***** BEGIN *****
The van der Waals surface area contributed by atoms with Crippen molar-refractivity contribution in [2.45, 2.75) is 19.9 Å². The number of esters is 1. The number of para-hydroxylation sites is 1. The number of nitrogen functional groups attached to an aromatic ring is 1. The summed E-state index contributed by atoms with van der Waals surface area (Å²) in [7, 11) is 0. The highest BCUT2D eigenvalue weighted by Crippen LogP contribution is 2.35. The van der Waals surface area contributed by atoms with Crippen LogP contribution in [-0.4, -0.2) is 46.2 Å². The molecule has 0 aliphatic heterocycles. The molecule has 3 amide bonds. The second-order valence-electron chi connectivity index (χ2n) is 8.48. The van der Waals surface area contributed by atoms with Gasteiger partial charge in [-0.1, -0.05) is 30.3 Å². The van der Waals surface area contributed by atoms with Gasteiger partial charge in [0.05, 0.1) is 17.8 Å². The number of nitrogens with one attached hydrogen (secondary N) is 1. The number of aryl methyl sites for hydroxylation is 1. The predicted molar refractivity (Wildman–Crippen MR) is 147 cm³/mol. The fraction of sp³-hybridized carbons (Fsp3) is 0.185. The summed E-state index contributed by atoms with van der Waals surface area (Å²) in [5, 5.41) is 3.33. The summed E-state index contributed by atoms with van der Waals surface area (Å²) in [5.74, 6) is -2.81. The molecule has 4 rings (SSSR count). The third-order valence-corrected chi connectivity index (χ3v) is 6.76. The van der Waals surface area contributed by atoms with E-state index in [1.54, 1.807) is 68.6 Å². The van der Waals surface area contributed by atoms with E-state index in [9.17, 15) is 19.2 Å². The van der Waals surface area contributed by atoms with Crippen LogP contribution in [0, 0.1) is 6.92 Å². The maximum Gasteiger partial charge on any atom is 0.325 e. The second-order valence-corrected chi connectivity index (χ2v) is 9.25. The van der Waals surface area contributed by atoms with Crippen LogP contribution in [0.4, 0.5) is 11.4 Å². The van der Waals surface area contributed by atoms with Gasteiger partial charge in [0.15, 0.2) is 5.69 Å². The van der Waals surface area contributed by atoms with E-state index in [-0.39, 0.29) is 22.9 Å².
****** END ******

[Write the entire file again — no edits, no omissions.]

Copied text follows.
The van der Waals surface area contributed by atoms with Crippen molar-refractivity contribution in [2.45, 2.75) is 19.9 Å². The number of esters is 1. The number of para-hydroxylation sites is 1. The number of nitrogen functional groups attached to an aromatic ring is 1. The summed E-state index contributed by atoms with van der Waals surface area (Å²) in [7, 11) is 0. The highest BCUT2D eigenvalue weighted by Crippen LogP contribution is 2.35. The van der Waals surface area contributed by atoms with Crippen LogP contribution in [-0.4, -0.2) is 46.2 Å². The molecule has 0 aliphatic heterocycles. The molecule has 3 amide bonds. The second-order valence-electron chi connectivity index (χ2n) is 8.48. The van der Waals surface area contributed by atoms with Gasteiger partial charge in [-0.1, -0.05) is 30.3 Å². The van der Waals surface area contributed by atoms with Gasteiger partial charge in [0.05, 0.1) is 17.8 Å². The number of nitrogens with one attached hydrogen (secondary N) is 1. The number of aryl methyl sites for hydroxylation is 1. The predicted molar refractivity (Wildman–Crippen MR) is 147 cm³/mol. The fraction of sp³-hybridized carbons (Fsp3) is 0.185. The summed E-state index contributed by atoms with van der Waals surface area (Å²) in [5, 5.41) is 3.33. The summed E-state index contributed by atoms with van der Waals surface area (Å²) in [5.74, 6) is -2.81. The molecule has 4 rings (SSSR count). The third-order valence-corrected chi connectivity index (χ3v) is 6.76. The van der Waals surface area contributed by atoms with E-state index in [1.54, 1.807) is 68.6 Å². The van der Waals surface area contributed by atoms with E-state index in [9.17, 15) is 19.2 Å². The van der Waals surface area contributed by atoms with Crippen LogP contribution in [0, 0.1) is 6.92 Å². The maximum Gasteiger partial charge on any atom is 0.325 e. The second-order valence-corrected chi connectivity index (χ2v) is 9.25. The van der Waals surface area contributed by atoms with Crippen LogP contribution in [0.4, 0.5) is 11.4 Å². The van der Waals surface area contributed by atoms with Gasteiger partial charge in [0.15, 0.2) is 5.69 Å². The van der Waals surface area contributed by atoms with E-state index in [-0.39, 0.29) is 22.9 Å².